Sexual autonomy is the freedom of the individual to operate comfortably within their sexual truth without undue meddling and criticism from others–whether that personal truth is a very active sex drive or a “once a month will do me fine” disposition. Once our society is mature enough to handle the kind of honesty that will make this freedom possible, there probably will be little need for these placebos, I mean prescriptions. Until then, the drug pushers are going to hold down the block with blue pills for the boys and pink pills for the girls.

What do you think of Bill Maher’s summary?

Opposites Attract – REPOST

1.20.16 OppositesOpposites attract. I hear people say it all the time. I’ve said it myself. I can relate. Though my husband and I have some things in common, we also have quite a few fundamental characteristics that are opposite. Because of this, in many good ways we complement one another. It’s like a natural system of checks and balances within the family unit. Opposites indeed.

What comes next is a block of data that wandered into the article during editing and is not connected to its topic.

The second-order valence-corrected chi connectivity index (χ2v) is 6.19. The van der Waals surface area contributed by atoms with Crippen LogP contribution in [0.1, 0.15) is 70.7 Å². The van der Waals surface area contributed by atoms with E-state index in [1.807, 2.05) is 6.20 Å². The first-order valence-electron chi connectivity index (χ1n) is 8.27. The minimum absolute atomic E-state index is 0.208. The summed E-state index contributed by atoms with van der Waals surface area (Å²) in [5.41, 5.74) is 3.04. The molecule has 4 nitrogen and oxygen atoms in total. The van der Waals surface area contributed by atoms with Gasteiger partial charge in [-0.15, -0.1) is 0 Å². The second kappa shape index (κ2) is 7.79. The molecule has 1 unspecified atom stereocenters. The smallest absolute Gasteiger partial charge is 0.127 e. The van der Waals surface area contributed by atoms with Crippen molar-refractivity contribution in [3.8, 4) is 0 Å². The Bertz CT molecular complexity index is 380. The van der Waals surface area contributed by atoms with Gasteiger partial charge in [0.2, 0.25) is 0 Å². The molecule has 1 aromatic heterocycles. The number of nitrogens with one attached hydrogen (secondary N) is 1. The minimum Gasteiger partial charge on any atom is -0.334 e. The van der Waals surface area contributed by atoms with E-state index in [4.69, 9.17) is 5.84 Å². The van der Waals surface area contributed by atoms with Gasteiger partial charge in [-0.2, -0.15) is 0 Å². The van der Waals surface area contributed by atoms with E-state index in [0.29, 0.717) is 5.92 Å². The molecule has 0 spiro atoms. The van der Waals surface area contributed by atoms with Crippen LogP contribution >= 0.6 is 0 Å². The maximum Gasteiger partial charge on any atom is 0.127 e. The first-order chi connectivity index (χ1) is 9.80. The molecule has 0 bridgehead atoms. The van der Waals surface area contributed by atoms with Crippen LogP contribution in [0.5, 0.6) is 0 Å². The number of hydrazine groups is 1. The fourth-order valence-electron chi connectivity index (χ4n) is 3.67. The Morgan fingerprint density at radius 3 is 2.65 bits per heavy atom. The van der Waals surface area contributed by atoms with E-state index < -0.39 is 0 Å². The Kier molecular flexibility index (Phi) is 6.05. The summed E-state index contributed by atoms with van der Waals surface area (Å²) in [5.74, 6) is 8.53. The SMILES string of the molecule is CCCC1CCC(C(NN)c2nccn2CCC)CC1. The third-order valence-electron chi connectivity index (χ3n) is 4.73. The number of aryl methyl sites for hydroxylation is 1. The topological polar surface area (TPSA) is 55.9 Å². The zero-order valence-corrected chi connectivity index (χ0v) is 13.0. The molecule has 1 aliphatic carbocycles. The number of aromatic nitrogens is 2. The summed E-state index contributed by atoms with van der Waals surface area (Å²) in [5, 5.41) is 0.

But are we really all that different? According to some spiritual thought derived from the Tantric and metaphysical traditions, like attracts like. In many ways, what shows up in our lives is an indication of ideas, beliefs, or expectations that we hold on some level. In essence, we attract what we are. And though you may sometimes seem very different from the one you love, the two of you very well may be two sides of the same coin.

I’m a big fan of Carl and Kenya Stevens, relationship coaches who believe that the purpose of relationships is growth. According to them, we begin to reap the rewards of our relationships when we understand that our “mates are our mirrors” and we do the work of developing our character as a result of the reflections we see. So, for example, if you attract a mate who has problems with honesty, you yourself may have some hidden difficulty with being honest with yourself or others. You may have a subconscious expectation of dishonesty from a partner. You may be a doormat who condones dishonesty on some level. Your ideas, beliefs, expectations act like energetic requests and the universe simply responds with your order. Like attracts like. Birds of a feather… you get it.